Did you ever get one of those toys on Christmas morning that was so cool you just could not wait to play with it? And play you did. If your parents were smart, they bought a truckload of batteries well before that glorious day, but you used them all up by 3:15 and the stores were closed. Another funny thing. Did you ever notice that the first set of batteries always lasts the longest? As a toy gets a little worn and banged up, it requires more energy. And more. And more. And more.
Merry Christmas, America. It looks like you are going to get a cool toy this year.
As I write on this wintry Illinois morning, Congress is about to enact the largest expansion of government since the Great Society. I thought Democrats would save themselves and us by being unable to agree or by (egad!) noticing that the American people like this whole thing less by the hour. I thought Republicans…well, frankly I can’t figure out what they are thinking. Libertarians, those few who hold office, are either writhing on the sidewalk in agony or laughing their limited-government behinds off. I vacillate between those two.
In case you have not been following the news, a flurry of, ahem, “deals” have been cut to make this thing work. Not surprisingly, when individual Senators realized they each could hold the bill hostage, they used their leverage like angry butchers waving a cleaver. The result is some tasty gifts for states whose Senators threatened to hold it hostage. Of course, these are only the ones we read about. If anyone in America has actually finished reading the whole bill, he/she is sure to find money allocated for god-knows-what.
Speaking of which, I hardly know where to begin in criticizing this monstrosity. I certainly have not read it in full. Neither have you, and don’t try to tell me you have. So rather than give you a point-by-point analysis, let me pose a few questions that should keep all of us busy for all while whether we support the bill or not.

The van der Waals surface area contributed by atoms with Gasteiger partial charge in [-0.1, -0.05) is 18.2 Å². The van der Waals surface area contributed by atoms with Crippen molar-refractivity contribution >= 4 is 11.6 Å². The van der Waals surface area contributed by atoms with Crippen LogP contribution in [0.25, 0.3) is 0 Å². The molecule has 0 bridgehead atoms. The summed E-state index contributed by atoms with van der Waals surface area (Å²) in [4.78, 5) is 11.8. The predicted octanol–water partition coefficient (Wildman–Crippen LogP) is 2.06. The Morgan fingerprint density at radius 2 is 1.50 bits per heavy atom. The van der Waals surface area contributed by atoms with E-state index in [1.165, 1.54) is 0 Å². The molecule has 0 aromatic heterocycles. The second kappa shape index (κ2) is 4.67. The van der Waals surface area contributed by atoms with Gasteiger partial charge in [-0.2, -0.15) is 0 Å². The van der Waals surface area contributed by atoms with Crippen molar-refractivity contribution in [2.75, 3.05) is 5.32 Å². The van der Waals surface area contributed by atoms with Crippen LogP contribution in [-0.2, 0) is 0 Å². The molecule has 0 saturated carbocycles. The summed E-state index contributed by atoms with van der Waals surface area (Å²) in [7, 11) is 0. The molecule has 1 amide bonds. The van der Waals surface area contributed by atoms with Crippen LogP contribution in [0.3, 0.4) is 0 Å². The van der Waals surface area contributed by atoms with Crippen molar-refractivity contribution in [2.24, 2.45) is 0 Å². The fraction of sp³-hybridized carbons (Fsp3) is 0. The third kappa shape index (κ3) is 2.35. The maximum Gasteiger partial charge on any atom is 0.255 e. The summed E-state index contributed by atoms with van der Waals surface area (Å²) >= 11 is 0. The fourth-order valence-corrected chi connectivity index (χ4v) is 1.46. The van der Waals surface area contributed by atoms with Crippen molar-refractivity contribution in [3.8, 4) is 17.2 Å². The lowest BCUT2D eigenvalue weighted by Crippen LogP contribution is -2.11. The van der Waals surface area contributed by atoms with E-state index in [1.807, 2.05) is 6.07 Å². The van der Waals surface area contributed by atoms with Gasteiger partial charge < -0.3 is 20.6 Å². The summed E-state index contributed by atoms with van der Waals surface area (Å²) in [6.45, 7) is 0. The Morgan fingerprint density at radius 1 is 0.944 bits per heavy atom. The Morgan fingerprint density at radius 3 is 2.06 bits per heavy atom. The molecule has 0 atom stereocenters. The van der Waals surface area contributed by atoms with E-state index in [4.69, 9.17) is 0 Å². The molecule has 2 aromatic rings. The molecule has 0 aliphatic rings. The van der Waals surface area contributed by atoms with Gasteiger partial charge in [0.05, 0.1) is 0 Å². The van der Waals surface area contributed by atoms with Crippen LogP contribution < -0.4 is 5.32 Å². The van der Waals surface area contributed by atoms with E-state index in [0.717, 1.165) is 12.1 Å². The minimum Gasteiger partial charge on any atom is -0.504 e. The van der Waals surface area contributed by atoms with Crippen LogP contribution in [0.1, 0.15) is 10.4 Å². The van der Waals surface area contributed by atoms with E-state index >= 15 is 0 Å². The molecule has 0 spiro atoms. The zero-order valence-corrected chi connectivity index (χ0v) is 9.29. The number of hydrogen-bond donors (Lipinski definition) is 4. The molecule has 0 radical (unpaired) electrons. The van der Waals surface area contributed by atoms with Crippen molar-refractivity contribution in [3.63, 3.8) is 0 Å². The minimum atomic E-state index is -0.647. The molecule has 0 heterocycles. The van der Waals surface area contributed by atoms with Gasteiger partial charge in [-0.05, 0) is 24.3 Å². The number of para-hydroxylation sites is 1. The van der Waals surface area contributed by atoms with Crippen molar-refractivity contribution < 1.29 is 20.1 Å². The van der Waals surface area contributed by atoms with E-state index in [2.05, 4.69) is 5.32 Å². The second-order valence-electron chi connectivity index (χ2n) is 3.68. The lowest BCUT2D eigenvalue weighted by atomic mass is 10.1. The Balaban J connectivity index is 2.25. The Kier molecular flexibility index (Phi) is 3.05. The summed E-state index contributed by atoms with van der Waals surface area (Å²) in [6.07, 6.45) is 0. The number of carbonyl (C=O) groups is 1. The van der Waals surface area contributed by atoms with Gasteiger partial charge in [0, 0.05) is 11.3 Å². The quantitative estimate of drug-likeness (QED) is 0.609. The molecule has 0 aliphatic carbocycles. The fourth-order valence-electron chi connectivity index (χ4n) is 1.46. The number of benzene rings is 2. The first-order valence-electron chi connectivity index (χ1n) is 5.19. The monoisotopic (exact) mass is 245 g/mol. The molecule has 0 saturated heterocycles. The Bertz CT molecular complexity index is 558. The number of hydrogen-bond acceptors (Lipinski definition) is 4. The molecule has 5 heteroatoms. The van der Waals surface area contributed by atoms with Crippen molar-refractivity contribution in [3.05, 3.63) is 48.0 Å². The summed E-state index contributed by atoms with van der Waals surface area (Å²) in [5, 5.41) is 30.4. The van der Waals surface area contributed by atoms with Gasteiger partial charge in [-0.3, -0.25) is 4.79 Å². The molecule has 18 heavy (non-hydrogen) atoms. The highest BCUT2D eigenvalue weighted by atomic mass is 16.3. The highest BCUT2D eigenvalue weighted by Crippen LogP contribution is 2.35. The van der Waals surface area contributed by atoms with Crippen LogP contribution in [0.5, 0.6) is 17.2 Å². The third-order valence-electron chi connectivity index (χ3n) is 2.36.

• What obligations were made to individual states in order to secure passage? We know Nebraska and Louisiana got sweet deals. What about the rest?
• What will the bill do to taxes? Correct me if this came from The Onion and I fell for it, but…tanning salons? Yes, folks, tanning in salons will be taxed. Don’t ask me whether tanners or tannees get taxed. It was embarrassing enough to write this much about it.
• When do benefits kick in? Hint: Not soon.
• When do taxes to support the program kick in? Hint: Much sooner.
• Put together the previous two questions and we get the mother of all questions: How will we pay for all this? This one deserves separate treatment.
If you support this bill, you may do so for noble reasons–you hate to see people unable to afford medical treatment. I do too. If you think this bill will accomplish that end, you are sadly mistaken. Perhaps I am being unfair. Yes, it will help someone, somewhere get medical treatment. In fact, I expect to see all kinds of stories in the popular press about the miracles wrought by Obama’s bold and brave leap forward. All the while something sinister will be happening. Our unfunded obligations will grow and grow and grow. We will keep going to the store to buy new batteries until there are no more. All the neighborhood kids will come by to play. The more worn the system gets, the more batteries it will require, until we are all sitting staring forlornly at the now-motionless creation that had given us so much joy only a few hours before.
In the end, we will find that what we wanted out of the goodness of our hearts has collided with the reality of what we know in our heads. This health care bill cannot work. Within a few short years, it will be bankrupt along with Social Security and Medicare. We will wish we had substituted the wisdom of planning for a lifetime for the short-lived joy of a single morning.